The trio muzzled Tawana Brawley and claimed everyone from the local police to New York Governor Mario Cuomo was engaged in a cover-up. The Brawley camp eventually accused Harry Crist, Jr., a part-time police officer, after Crist committed suicide on December 2, and Steven A. Pagones, a Duchess County district attorney, of participating in the alleged abduction and rape. Further investigation revealed that Crist had killed himself for reasons unconnected with the Brawley case, while Pagones' testimony convinced the Poughkeepsie grand jury that he was not involved in any wrongdoing. Undeterred, Maddox, Mason and Sharpton staged numerous media events, from news conferences and rallies to appearances on television shows like Phil Donahue and The Morton Downey, Jr. Show to keep national attention focused on the case.
As time went on, the public grew increasingly skeptical of Tawana Brawley's charges and the ill-advised tactics of her handlers. When Tawana's mother was subpoenaed to appear before the grand jury and failed to do so, a warrant for her arrest was issued; Maddox, Mason and Sharpton took her to the Ebenezer Baptist Church in New York City and organized a rally, hoping (in vain) that the authorities would force their way into the church and seize her. Two of Sharpton's associates quit, claiming the reverend had known all along that the case was a hoax. Other black leaders criticized Brawley's advisers -- Ray Innes of the Congress of Racial Equality and attorney Conrad Lynn among them. They feared the hoax and the antics of publicity hounds like Sharpton would prove detrimental to the cause of racial equality.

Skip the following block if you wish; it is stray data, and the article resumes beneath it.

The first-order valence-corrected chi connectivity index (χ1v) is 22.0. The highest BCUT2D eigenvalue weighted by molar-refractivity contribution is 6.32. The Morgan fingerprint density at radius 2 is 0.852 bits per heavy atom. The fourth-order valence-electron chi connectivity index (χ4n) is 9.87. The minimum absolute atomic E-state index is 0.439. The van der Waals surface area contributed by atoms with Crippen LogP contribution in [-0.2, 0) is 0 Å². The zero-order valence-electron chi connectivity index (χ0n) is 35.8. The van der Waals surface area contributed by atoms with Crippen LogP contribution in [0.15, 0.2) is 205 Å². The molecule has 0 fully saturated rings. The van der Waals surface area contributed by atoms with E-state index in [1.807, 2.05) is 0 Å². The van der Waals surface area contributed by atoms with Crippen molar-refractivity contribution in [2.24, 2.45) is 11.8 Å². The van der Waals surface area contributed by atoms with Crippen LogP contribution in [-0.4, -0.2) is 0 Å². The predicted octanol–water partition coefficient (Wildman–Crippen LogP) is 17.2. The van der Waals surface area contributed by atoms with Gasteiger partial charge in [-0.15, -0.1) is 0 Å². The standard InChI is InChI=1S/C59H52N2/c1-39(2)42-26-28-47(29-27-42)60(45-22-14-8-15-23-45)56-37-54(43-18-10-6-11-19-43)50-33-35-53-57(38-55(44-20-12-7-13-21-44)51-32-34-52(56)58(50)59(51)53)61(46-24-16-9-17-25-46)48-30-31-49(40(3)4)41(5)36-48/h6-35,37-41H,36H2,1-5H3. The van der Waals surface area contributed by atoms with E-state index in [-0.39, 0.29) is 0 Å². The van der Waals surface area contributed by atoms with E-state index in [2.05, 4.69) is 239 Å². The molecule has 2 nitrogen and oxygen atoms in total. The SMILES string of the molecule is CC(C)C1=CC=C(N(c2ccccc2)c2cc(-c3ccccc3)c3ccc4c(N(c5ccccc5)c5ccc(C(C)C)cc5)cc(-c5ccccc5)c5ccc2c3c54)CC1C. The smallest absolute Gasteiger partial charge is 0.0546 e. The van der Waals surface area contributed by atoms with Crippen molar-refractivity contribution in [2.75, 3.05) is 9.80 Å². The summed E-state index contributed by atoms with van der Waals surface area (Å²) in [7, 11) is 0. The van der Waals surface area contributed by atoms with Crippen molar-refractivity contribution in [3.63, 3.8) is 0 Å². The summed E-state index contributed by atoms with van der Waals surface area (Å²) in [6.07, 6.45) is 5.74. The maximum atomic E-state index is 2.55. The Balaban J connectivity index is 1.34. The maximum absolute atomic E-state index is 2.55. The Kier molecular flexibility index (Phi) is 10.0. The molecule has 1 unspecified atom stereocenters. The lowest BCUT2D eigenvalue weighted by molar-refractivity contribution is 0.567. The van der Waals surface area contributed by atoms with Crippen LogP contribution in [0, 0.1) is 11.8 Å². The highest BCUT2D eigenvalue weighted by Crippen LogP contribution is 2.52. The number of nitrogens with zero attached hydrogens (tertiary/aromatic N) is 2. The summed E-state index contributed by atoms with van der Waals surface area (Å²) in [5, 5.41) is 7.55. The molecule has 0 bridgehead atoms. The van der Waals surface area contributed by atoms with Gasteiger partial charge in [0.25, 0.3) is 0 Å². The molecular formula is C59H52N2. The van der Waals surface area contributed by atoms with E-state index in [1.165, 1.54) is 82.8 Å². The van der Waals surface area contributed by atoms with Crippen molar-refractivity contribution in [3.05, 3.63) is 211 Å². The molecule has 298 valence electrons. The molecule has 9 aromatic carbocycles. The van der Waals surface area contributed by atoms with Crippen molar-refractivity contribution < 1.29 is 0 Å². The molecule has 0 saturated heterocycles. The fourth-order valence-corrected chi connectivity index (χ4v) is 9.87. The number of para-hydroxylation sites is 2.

After seven months of examining police and medical records and listening to the testimony of over one hundred witnesses, the grand jury determined that Tawana's charges were false and that her condition when found had been self-inflicted. The question remained: Why had she lied? One hypothesis was that since Tawana had already been grounded on the day she skipped school to visit her ex-boyfriend, she had made up the story of her abduction in order to avoid further punishment.
The Brawley case resurfaced a decade later when Steven Pagones filed a defamation suit against Maddox, Mason and Sharpton; he had already won a default judgment against Tawana in 1991. By 1997, Tawana had moved to Washington and changed her name to Maryam Muhammad. She returned to New York to speak before a rally at Brooklyn's Bethany Baptist Church in support of her advisers, insisting that she had told the truth about the abduction. The court found otherwise. Her advisers were ordered to pay Pagones $345,000 while Tawana had to pay $185,000. "Tawana Brawley appears caught up in her own fiction," said New York State Supreme Court Justice S. Barrett Hickman. Unfortunately, the rest of the country had to be caught up in it, too.
Newsweek, 14 March 1988, 10 October 1988
Time, 28 March 1988, 20 June 1988, 4 July 1988
"Tawana Brawley Sticks to Story"
Associated Press, 3 December 1997
"Sharpton Remains Feisty in Face of Pointed Questioning"
Michael Hill, Associated Press, 10 February 1998
"Woman Hit With Damages in Suit"
Associated Press, 10 October 1998
Outrage: The Story Behind the Tawana Brawley Hoax
Robert D. McFadden et al (New York: Bantam Books, 1990)
Report of the Grand Jury Concerning the Tawana Brawley Investigation